Pathophysiological consequences of hypertension in the cardiovascular system

Longstanding hypertension has deleterious effects on several target organs, including heart, brain, kidneys, eyes and vessels. Regarding the cardiovascular system, hypertensive heart diseases includes left ventricular hypertrophy, myocardial fibrosis, diastolic prior to systolic ventricular dysfunction and heart failure, atrial myopathy, atrial fibrillation, microangiopathy with decreased coronary reserve, and development of epicardial coronary stenoses [4]. With regard to the vascular system, the main findings are endothelial dysfunction, remodelling of the small and large arteries with reduced dilatation capability, and generalized atherosclerotic changes including the development of stenoses and aneurysms.

CMR has a unique potential to visualize and assess all of these alterations in hypertensive patients, leading to an accurate diagnosis.

Indications and protocol for CMR in hypertension

According to the Joint National Committee VII report on the prevention, detection, evaluation and therapy of hypertension (JNC-VII) [5], two of the objectives in the management of hypertensive patients are to assess target organ damage and to detect identifiable causes of hypertension. In both, CMR can be useful though no specific indications for this imaging technique in hypertensive heart disease have been established so far and no information regarding CMR is provided in the above mentioned report.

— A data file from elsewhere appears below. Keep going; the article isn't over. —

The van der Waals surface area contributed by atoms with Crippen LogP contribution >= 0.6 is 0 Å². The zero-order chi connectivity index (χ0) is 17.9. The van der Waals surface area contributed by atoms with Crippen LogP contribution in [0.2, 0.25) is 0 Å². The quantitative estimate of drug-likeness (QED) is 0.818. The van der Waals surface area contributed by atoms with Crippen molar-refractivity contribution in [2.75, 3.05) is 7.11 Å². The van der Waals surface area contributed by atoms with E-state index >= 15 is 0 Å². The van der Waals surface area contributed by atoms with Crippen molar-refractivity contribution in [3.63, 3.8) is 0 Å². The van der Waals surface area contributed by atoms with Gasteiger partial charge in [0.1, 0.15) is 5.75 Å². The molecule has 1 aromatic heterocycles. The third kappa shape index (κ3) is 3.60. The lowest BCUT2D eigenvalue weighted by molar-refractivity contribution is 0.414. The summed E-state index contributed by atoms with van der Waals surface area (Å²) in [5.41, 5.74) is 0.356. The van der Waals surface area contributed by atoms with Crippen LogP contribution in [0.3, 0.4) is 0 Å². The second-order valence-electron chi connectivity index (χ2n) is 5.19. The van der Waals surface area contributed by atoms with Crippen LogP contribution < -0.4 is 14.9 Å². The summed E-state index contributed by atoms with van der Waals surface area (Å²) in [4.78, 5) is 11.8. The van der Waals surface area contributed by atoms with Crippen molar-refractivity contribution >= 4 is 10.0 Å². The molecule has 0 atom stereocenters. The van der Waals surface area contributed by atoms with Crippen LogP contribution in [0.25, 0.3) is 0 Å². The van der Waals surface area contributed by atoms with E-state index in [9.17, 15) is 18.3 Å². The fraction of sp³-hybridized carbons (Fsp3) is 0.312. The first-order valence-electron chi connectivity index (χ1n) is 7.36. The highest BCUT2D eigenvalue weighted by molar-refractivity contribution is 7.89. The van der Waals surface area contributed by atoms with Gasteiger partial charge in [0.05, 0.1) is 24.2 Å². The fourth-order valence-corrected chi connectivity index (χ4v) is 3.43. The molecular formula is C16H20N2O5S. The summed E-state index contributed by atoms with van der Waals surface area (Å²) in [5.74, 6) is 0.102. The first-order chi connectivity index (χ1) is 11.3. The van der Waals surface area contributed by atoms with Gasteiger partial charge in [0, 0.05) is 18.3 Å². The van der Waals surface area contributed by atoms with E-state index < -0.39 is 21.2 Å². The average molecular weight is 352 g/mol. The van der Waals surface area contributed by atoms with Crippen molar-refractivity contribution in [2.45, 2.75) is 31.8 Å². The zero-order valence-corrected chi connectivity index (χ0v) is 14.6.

The 2007 ESH/ESC guidelines [6] recommend total cardiovascular risk be evaluated in each patient to decide about important aspects of treatment such as the threshold at which to commence drug administration, the target blood pressure to be reached, the use of drug combinations as the initial treatment step, and the possible addition of other agents to treatment. According to these guidelines, the recommended imaging technique when a more sensitive detection of left ventricular hypertrophy than that provided by ECG is needed is echocardiography, particularly in patients in whom organ damage is not detected by ECG and in the elderly in whom cardiac hypertrophy is frequent. These guidelines indicate that other imaging techniques such as CMR should be reserved for specific indications which are unfortunately not summarised in the text. Also, as discussed in greater detail below, 3D-gadolinium enhanced MR angiography is considered the imaging technique of choice for investigating renovascular hypertension, while MR imaging is also considered a good option to localize phaeochromocytoma and primary aldosteronism once an endocrine diagnosis has been made. In the 2009 Reappraisal of European guidelines on hypertension management [7], the predictive value of both ECG and echocardiography were acknowledged with new additional evidence provided, while no specific recommendation was done on the use of CMR. Finally, in the 2010 ACCF/ACR/AHA/NASCI/SCMR Expert Consensus Document [8] no information regarding the usefulness of CMR in hypertension was included.